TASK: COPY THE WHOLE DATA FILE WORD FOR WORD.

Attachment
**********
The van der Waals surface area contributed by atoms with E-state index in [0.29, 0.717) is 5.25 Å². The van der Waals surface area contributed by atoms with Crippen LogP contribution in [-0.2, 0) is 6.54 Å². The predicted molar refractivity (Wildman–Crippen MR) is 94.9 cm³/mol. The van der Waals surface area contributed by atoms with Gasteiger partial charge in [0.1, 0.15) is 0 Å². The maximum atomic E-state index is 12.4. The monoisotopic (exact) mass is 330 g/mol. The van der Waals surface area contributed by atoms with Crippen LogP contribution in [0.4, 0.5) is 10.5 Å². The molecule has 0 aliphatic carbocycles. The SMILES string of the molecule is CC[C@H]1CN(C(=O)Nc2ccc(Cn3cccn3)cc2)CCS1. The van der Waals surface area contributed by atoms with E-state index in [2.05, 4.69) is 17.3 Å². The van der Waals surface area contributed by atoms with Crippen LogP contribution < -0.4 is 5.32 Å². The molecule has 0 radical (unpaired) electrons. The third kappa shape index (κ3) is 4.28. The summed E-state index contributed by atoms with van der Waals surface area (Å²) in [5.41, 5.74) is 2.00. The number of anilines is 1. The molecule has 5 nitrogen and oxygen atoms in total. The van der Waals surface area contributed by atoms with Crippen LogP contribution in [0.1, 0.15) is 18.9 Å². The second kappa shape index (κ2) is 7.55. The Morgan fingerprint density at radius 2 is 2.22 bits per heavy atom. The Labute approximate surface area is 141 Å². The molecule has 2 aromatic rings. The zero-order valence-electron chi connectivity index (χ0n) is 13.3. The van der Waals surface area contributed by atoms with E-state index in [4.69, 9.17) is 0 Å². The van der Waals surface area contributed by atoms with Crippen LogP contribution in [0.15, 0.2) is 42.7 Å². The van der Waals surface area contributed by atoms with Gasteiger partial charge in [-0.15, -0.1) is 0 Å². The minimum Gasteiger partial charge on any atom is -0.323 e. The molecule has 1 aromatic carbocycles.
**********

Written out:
The van der Waals surface area contributed by atoms with E-state index in [0.29, 0.717) is 5.25 Å². The van der Waals surface area contributed by atoms with Crippen LogP contribution in [-0.2, 0) is 6.54 Å². The predicted molar refractivity (Wildman–Crippen MR) is 94.9 cm³/mol. The van der Waals surface area contributed by atoms with Gasteiger partial charge in [0.1, 0.15) is 0 Å². The maximum atomic E-state index is 12.4. The monoisotopic (exact) mass is 330 g/mol. The van der Waals surface area contributed by atoms with Crippen LogP contribution in [0.4, 0.5) is 10.5 Å². The molecule has 0 aliphatic carbocycles. The SMILES string of the molecule is CC[C@H]1CN(C(=O)Nc2ccc(Cn3cccn3)cc2)CCS1. The van der Waals surface area contributed by atoms with E-state index in [2.05, 4.69) is 17.3 Å². The van der Waals surface area contributed by atoms with Crippen LogP contribution < -0.4 is 5.32 Å². The molecule has 0 radical (unpaired) electrons. The third kappa shape index (κ3) is 4.28. The summed E-state index contributed by atoms with van der Waals surface area (Å²) in [5.41, 5.74) is 2.00. The number of anilines is 1. The molecule has 5 nitrogen and oxygen atoms in total. The van der Waals surface area contributed by atoms with Crippen LogP contribution in [0.1, 0.15) is 18.9 Å². The second kappa shape index (κ2) is 7.55. The Morgan fingerprint density at radius 2 is 2.22 bits per heavy atom. The Labute approximate surface area is 141 Å². The molecule has 2 aromatic rings. The zero-order valence-electron chi connectivity index (χ0n) is 13.3. The van der Waals surface area contributed by atoms with E-state index in [4.69, 9.17) is 0 Å². The van der Waals surface area contributed by atoms with Crippen LogP contribution in [0.15, 0.2) is 42.7 Å². The van der Waals surface area contributed by atoms with Gasteiger partial charge in [-0.15, -0.1) is 0 Å². The minimum Gasteiger partial charge on any atom is -0.323 e. The molecule has 1 aromatic carbocycles.